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AAMA 501.2 and the importance of curtain wall testing

AAMA 501.2 is one of several testing standards to detect water leakage in new construction commercial buildings, along with AAMA 502, AAMA 503, ASTM E1105, and others.

The American Architectural Manufacturers Association sets AAMA 501.2. It’s a field check for glass storefronts, curtain walls, and sloped glazing systems that are meant to remain permanently sealed shut. It tests joints, gaskets, and sealant details for weather-tightness and durability.

According to the standard, “Water leakage is defined as any uncontrolled water that appears on any normally exposed interior surfaces, that is not contained or drained back to the exterior, or that can cause damage to adjacent materials or finishes.”

A sealed and water-tight building is safer and more energy efficient over its lifetime. With more than 40 years of experience in the industry, Building Envelope Allies has the expertise and equipment you need for efficient and accurate AAMA 501.2 testing.

Here’s what you need to know about scheduling AAMA 501.2 testing, what happens on test day, and what to do with your test results.

When to schedule AAMA 501.2 testing

Curtain wall testing can be performed at any point after the glass store front, curtain wall, or slanted glazing system is installed and water-tight. We typically recommend doing AAMA 501.2 testing before interior walls are finished.

If water leaks exist, it’s easier to identify those leaks on unfinished interior walls. Testing on unfinished interior walls also reduces the risk of damaged finishing materials, and it’s often easier to make necessary repairs at this point.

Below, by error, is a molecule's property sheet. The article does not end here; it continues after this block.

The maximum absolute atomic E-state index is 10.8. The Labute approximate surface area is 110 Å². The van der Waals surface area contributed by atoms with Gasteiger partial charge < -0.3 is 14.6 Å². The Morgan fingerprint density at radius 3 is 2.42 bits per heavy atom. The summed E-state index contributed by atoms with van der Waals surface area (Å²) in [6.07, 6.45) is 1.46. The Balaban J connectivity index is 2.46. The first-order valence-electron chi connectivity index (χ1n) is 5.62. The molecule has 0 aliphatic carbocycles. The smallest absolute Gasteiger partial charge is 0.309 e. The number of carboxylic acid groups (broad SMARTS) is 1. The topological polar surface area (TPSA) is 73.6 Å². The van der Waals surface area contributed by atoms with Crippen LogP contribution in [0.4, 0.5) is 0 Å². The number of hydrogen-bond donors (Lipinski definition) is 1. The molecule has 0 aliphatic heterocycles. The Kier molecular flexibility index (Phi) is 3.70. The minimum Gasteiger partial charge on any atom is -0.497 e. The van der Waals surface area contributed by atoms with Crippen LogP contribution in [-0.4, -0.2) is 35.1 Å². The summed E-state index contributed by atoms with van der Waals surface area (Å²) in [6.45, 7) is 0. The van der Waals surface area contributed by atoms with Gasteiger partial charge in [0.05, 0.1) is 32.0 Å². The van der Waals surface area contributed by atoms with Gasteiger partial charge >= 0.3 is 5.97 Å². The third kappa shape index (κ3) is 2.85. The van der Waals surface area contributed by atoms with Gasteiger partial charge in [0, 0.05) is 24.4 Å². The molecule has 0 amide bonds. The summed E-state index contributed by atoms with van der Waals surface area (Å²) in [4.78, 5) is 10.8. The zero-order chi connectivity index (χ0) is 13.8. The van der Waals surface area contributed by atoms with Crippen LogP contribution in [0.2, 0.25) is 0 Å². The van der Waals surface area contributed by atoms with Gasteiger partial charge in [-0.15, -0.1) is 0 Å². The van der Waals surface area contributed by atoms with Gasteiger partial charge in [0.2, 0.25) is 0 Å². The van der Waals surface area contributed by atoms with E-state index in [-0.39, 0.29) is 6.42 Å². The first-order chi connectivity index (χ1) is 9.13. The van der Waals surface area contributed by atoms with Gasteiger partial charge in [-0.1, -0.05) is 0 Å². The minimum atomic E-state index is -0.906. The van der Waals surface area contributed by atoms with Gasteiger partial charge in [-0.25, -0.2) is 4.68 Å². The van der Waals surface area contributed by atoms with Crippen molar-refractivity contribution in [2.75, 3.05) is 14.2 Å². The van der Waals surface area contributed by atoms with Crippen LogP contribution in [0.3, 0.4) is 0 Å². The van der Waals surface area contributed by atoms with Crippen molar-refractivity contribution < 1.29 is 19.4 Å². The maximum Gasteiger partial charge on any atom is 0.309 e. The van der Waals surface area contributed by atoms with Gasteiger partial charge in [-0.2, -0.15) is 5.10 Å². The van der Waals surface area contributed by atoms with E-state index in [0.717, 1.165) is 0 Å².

What to expect on test day

Typically, only a portion of a building’s glazing is tested to meet AAMA standards and certain criteria must be met. At a minimum, the test area should be about 100 ft²/9.3 m² and represent the typical construction of the project.

Depending on the project, the test area should include:

  • Glass surface edges
  • Vision glass
  • Spandrel glass
  • Frame intersections (horizontal and vertical)
  • Typical splices
  • Perimeter caulking

During the test, our technicians use a calibrated system to deliver a consistent stream of water across the testing area. They use a ¾” diameter hose fitted with a ½” brass nozzle (part B-25 #6.030, sourced from Monarch Manufacturing), with a pressure of 30-35 psi. These calibrations help us deliver standardized, accurate test results.

Our technicians hold the nozzle 1 foot away from the glass and move it back and forth for 5 minutes. We thoroughly soak the testing area from bottom to top. At the same time, another technician is inside looking for water leaks.

We make note of any water penetration. Leaks greater than half an ounce over the course of 5 minutes will result in test failure.

Meeting AAMA 501.2 standards

If we don’t identify any leaks during the test, the building meets AAMA 501.2 standards. If we find leaks, you must mitigate them before the building can meet the standard.

Our team provides a detailed inspection report following testing. If the building didn’t pass, the steps that you need to take typically include:

  1. Cleaning up water leaks
  2. Allowing the area to dry fully
  3. Making the necessary corrections and improvements
  4. Conducting another AAMA 501.2 test

Passing AAMA 501.2 means that your curtain wall or glazing is properly sealed from the elements. It reduces air and water leaks over the life of the building, making it more energy efficient and cost effective.

To learn more about the testing and standards that might apply to your new construction building, reach out to talk with an expert at Building Envelope Allies.